How to run a non-static function in a new thread in C++

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I am trying to code a basic game in C++. I have a class called player with a function called moveLeft(); which constantly monitors the "a" get that I want to run in a separate thread.

Calling it how I thought I was supposed to. I now understand that this is because it's a non-static function, but I'm unsure of how to do this now. I am using the <thread> library.

Player class
#pragma once
class player
{
    public:
        player(); // Constructor
        ~player(); // Destructor

        void moveLeft();
        void moveRight();
        void jump(double);

        int getHealth();

        double get_x_position();
        double get_y_position();

        double get_x_momentum();
        double get_y_momentum();

        bool getGrounded();

        void setHealth(int);

        void set_x_position(double);
        void set_y_position(double);

        void set_x_momentum(double);
        void set_y_momentum(double);

        void setGrounded(bool);

    private:
        int health;

        bool grounded;

        double x_position;
        double y_position;

        double x_momentum;
        double y_momentum;
};
moveLeft() function
void player::moveLeft()
{
    while (true)
    {
        while (GetKeyState(97))
        {
            if (grounded)
            {
                x_momentum -= .01;
            }
            else
            {
                x_momentum -= 0.07;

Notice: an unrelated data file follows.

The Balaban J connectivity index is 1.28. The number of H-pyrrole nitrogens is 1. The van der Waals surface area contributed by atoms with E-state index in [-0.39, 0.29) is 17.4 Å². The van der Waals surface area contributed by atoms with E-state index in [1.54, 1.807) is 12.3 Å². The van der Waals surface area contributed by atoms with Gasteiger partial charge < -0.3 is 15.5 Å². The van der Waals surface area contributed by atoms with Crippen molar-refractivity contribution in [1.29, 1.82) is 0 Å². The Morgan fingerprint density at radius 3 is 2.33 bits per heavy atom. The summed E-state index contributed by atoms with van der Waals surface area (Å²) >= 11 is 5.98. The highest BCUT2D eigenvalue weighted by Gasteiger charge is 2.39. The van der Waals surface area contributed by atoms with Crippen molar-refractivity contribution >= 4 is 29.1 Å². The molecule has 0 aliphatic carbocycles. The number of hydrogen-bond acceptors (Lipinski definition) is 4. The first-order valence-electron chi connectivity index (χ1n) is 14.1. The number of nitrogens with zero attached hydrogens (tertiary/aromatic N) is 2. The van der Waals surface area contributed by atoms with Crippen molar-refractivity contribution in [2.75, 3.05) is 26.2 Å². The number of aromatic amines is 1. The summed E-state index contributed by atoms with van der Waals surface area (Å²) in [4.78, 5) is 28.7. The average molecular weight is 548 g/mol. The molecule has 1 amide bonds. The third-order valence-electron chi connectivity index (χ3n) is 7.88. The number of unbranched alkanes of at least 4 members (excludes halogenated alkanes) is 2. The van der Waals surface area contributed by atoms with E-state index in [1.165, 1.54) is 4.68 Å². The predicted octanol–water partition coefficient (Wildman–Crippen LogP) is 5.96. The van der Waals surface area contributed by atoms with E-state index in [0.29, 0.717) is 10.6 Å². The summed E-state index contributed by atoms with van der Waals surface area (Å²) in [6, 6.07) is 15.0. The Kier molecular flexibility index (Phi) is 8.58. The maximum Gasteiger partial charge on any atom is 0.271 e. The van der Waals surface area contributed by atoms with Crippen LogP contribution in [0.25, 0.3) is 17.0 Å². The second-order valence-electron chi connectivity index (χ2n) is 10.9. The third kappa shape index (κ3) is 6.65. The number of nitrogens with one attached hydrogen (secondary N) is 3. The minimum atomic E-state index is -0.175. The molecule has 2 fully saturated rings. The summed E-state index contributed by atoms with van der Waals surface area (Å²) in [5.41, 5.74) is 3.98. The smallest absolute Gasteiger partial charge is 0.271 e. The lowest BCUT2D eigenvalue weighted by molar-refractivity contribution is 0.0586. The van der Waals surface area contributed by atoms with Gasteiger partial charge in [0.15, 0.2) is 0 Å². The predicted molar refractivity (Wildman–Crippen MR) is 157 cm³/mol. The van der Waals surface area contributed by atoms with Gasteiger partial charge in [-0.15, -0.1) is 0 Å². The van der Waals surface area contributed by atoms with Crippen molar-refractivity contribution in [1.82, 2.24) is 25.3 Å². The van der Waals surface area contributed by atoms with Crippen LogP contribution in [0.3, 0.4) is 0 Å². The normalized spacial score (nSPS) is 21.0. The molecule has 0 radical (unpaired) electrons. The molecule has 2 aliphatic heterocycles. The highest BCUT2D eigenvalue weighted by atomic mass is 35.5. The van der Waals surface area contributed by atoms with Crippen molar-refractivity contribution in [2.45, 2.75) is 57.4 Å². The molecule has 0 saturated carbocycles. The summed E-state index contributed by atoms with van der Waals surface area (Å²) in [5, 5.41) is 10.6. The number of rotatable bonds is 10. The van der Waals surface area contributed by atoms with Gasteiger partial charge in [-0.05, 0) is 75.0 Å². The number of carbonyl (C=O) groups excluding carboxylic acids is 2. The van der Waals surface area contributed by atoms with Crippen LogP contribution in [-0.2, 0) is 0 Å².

}

            x_position += x_momentum;
        }
    }
}

How I thought I was supposed to set it up.

thread t1(&player::moveLeft);
t1.detach();

If you are starting the thread from a member function of your class, you are probably looking for

thread t1(&player::moveLeft, this);
t1.detach();

The reason for including the this pointer is that every member function has a hidden parameter, the pointer to the object with which it is associated. this in the code above is a player*. Of course, you can use any other pointer to player, not necessarily this. Whatever object you point to, the member function will see it as "this object" inside its body.

C++11 : Start thread by member function with arguments , Starting thread with non static member function​​ void execute(std::string command); }; Now we want to start a thread which uses execute() function of the class Task as thread function. As execute() is a non static function of class Task, so first of all we need a object to call this function. Now we want to start a thread which uses execute() function of the class Task as thread function. As execute() is a non static function of class Task, so first of all we need a object to call this function. Let’s create an object of class Task i.e.